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Politics and the English Language by George Orwell - £0.49

Author and journalist, Orwell was one of the most prominent and influential figures in twentieth-century literature. His unique political allegory Animal Farm was published in 1945, and with the dystopia of Nineteen Eighty-Four brought him world-wide fame.

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Politics and the English Language' is widely considered Orwell's most important essay on style. Style, for Orwell, was never simply a question of aesthetics; it was always inextricably linked to politics and to truth.

'All issues are political issues, and politics itself is a mass of lies, evasions, folly, hatred and schizophrenia.When the general atmosphere is bad, language must suffer.'Language is a political issue, and slovenly use of language and clichés make it easier for those in power to deliberately use misleading language to hide unpleasant political facts. 

Bad English, he believed, was a vehicle for oppressive ideology, and it is no accident that 'Politics and the English Language' was written after the close of World War II.

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Politics and the English Language (fiction)
George Orwell (Author)
customer reviews (Yes)
Print List Price: £0.66
Kindle Price: £0.66

Text-to-Speech: Enabled
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Reviews from Amazon:
This very slim pamphlet contains two of George Orwell's pieces, his essay "Politics and the English Language" and his review (written in 1940) of Hitler's Mein Kampf.

I had read the essay before but it was good to read it again. On one level, it is a very concise guide to written style, which would help any writer to write in a clearer and more original way. He does set out six very helpful rules about writing but what is perhaps more helpful is the more general advice is that a writer should think about what he wants to say and then find the most suitable words to express his thoughts. Orwell's criticism is that people tend to apply well worn (and often frequently meaningless) phraseology which creates empty writing.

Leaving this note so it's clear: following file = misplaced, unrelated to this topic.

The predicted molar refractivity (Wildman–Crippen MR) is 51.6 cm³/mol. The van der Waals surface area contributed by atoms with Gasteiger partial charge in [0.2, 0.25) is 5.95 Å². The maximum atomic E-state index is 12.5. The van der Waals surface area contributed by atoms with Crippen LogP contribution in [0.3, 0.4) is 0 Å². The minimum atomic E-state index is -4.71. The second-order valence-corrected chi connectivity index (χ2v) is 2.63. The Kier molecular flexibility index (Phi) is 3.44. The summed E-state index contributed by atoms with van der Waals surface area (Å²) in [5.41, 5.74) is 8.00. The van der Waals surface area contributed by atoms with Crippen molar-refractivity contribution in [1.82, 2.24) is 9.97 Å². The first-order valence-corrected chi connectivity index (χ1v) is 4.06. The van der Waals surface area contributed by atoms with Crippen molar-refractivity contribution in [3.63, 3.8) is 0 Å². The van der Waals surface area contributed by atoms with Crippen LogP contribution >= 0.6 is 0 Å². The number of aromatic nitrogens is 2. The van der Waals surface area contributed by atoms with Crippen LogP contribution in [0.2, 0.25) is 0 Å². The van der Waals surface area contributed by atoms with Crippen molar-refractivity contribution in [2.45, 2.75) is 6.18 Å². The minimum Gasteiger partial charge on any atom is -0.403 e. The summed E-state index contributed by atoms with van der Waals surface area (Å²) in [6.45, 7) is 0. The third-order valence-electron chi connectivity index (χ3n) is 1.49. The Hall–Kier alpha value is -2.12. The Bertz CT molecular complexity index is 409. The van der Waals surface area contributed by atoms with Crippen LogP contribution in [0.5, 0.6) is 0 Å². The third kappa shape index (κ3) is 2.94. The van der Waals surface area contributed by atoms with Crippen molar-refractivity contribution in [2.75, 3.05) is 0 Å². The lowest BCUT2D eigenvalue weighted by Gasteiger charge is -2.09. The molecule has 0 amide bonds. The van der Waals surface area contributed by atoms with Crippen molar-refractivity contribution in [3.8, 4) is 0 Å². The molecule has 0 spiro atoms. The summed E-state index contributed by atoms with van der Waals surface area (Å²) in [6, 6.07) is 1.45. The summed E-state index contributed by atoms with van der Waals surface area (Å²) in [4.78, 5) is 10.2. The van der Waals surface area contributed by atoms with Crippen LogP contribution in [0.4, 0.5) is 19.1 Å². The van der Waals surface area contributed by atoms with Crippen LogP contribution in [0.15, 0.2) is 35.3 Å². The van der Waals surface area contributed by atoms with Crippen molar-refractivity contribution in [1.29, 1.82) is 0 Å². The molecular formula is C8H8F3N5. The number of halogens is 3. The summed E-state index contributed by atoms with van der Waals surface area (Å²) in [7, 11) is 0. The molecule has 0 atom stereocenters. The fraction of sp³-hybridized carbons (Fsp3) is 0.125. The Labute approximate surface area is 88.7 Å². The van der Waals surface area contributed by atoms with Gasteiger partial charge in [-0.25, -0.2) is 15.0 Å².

On another level, Orwell believed that this distortion on language was having a bad effect on political discourse and worse, that politicians used language to explain away terrible actions. Today, we see phrases like ethnic cleansing or extraordinary rendition and it is not clear that what we are really talking about is mass murder and forcible abduction. Orwell asks that we use more concrete language so that the meaning (however unpleasant) is clear.

This is an important essay that remains relevant today.

Having read and reviewed Hitler's Mein Kampf myself, I found it fascinating to read what Orwell had to say about it. I of course read it with the knowledge of the Second World War, the views of various historians and the events of the Holocaust in mind. Orwell writing in 1940 did not have this hindsight. What is interesting is the Orwell tries to explain the contemporary appeal of Hitler.

Until the Second World War started, Orwell noted that the property owning classes (presumably in Britain) were prepared to forgive Hitler anything because he had crushed the German labour movement and that people both on the the Left and the Right thought that National Socialism was just a form of Conservatism. Such views obviously were reassessed when war began.
I was reawakened to Orwell when the BBC went on strike last month and Radio 4 played a show exploring Orwell and his works. Remembering his books, I thought about the lack of academic essays in the public domain, and decided to read one of Orwell's essays. I wasn't 100% sure about what I was ordering, so I wasn't surprised when a light looking pamphlet turned up. 

The writing itself is very engaging and provokes questions on the application of the English Language, which is worth a read. The pamphlet also includes a review of Hitler's 'Mein Kampf' which I wasn't expecting. All in all, a different, enlightening read.

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